22 March 2019

HB-100 vs Voltage

Having built a DFCW modulator for the HB-100 controlling the operating voltage, I could observe that a difference of +130 mV in the supply voltage causes about +200 kHz shift. The higher the voltage, the higher the frequency.

Besides the lack of temperature stabilization, switching voltages affected negatively the resulting RF frequency, causing all sorts of short-term drifts. Most likely I will switch to FM-modulated CW (audio tone over the carrier) once I want to have a real QSO and not just a reception test.

21 March 2019

HB-100 vs Temperature

My simple observation of a single HB-100 module is that the frequency increases as temperature decreases

I think it has gained 150 kHz while cooling of 15 °C, so -10 kHz/°C. That's just one test of one specimen, YMMV, even MMMV. In any case the temperature should be stabilized as much as possible, at least for short term variations, by adding thermal insulation.

I wonder if the relationship between temperature and frequency is deterministic, therefore either parameter can be inferred if the other is known: frequency-based thermometer, or temperature-based frequency estimation.

15 March 2019

There is life on 10 GHz around here

I am really excited: I received HAM signals on 10 GHz!

I needed to add a T-bias to my RTL-SDR box and the longest part was drilling a hole for the pass-through capacitor.

Here's the quick setup on my crowded desk: can you see the LNB and the RTL-SDR?

What did I receive, beaming free-hand the LNB out of the window? Three beacons! And two of them were bouncing off the mountains surrounding Torino.  The recording has HB9EI/B ID signal at 147 km while both the LNB and the RTL-SDR were warming up, so it drifts:

Cool! Next days I will try QO-100 satellite, but I need to move everything on the other side of the house.

14 March 2019

Finally measuring the frequency of my HB-100's

Yesterday I wired up the LNB to a TV-spectrum analyzer to check that the preliminary setup would work. Besides an occasional short into the coax that trips the power-over-line circuitry, the LNB noise is visible. Then I fired up my HB-100 transmitter, that has been sitting in a box for months: its modulated signal peaked at 621.45 MHz on the screen.

So, if the LNB L.O. is at 9750 MHz, my TX is at 10371.45 MHz. That's well within HAM allocation.

Then I measured the HB-100 I had used as a receiver, which sat at 694.70 MHz = 10444.70 MHz. This confirms the delta of 73 MHz I observed in May 2017 when doing my first experiments.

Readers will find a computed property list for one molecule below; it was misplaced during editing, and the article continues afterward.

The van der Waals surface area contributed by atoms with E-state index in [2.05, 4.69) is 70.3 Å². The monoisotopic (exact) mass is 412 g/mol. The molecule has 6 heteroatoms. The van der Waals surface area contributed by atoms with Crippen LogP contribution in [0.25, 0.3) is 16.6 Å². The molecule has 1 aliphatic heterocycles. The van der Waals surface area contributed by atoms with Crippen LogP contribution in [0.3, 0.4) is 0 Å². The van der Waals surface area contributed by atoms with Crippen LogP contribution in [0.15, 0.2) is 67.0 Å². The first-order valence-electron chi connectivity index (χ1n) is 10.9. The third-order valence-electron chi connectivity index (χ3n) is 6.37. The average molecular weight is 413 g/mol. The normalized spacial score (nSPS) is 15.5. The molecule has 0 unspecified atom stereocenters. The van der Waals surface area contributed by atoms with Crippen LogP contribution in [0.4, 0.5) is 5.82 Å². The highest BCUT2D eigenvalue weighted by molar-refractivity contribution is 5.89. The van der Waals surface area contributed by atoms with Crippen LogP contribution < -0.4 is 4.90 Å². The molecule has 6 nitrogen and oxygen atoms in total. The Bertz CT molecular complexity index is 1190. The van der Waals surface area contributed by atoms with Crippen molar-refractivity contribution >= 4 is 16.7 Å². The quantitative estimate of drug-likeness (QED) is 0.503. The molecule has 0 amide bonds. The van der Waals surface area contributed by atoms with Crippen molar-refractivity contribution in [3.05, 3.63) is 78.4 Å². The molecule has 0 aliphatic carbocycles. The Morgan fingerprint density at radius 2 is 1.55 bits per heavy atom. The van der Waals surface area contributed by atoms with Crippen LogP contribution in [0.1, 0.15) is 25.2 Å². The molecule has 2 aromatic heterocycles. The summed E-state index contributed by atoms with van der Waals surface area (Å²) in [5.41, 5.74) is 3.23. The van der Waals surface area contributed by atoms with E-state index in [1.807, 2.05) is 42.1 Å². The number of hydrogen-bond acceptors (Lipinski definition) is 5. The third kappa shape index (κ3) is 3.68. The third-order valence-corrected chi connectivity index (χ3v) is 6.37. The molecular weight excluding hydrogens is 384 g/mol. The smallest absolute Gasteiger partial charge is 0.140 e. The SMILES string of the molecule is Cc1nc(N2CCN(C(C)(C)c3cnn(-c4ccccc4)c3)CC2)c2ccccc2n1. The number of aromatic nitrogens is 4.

Last I measured an apparently untouched HB-100, my third and last sample, and it could be received at 676.35 MHz, meaning 10.42635 GHz. Knowing me, I think I had left this spare radar module untouched, as a reference.

So, if the assumption of 9750 MHz LO is correct, all my HB-100 modules fall within the 3 cm HAM band (10.0-10.5 GHz), even if I was expecting a "brand new" one to be at 10.525 GHz. Hypothesis: I bought off eBay HB-100 modules that were rejected because they did not meet the spec on the operating frequency, and luckily were too low. Unfortunately I haven't found someone that published a measurement of their frequency.

I need a beacon of known frequency to confirm these relative measurements. Fortunately there is a beacon in L.O.S. from home and QO-100 satellite few degrees away. It will not give me accurate frequency values, but enough "ballpark precision" to allow a fellow HAM to quickly tune on my TX frequency and complete a QSO.

13 March 2019

Returning to 10 GHz

I am again doing something at 10 GHz.

During the journey to Montichiari HAM fair, fellow Pino JNS showed us how easy it is to receive the geostationary satellite QO-100 with a PLL-LNB and a small dish. The "last mile" is then done with the ubiquitous RTL-SDR.

Now my HB100 radar modules have a valid RX companion, so a 10 GHz RX-TX setup can be built and operated. It will be WFM or CW (A1A), but at 10 GHz and with very simple RF parts. The total cost for RF is about 30 euro.

I will initially try to receive QO-100 and a 10 GHz LOS beacon. Once I confirm the LNB is stable and spot-on frequency, I will tune my HB-100 modules into the 3 cm HAM band to a known frequency. Then again a short distance test, 200 metres "DX", and who knows what will be next.

01 March 2019

Thinking out of the box Telecommunication test for millennials in IT

I've just done this at work, using some tricks that were daily routine back in the days of dialup. I wonder how a sysadmin half of my age would tackle this problem.

You are logged into a Linux server through a sort of corporate menu-driven shell proxy and you need to get a 10 MB binary file out of it for local troubleshooting purposes. The shell proxy and firewall do not allow your unprivileged account to ssh/sftp directly into the machine and you don't know its password either. There is a webserver but your unprivileged user has no write rights to its folders. You try to mail the file to yourself with the "mail" utility, but the test message you try before going all the way never reaches your mailbox into the organization. The server cannot do outbound ssh/ftp either.

So, how do you get the file on your local computer? Ask for further details and share your ideas in comments (moderated).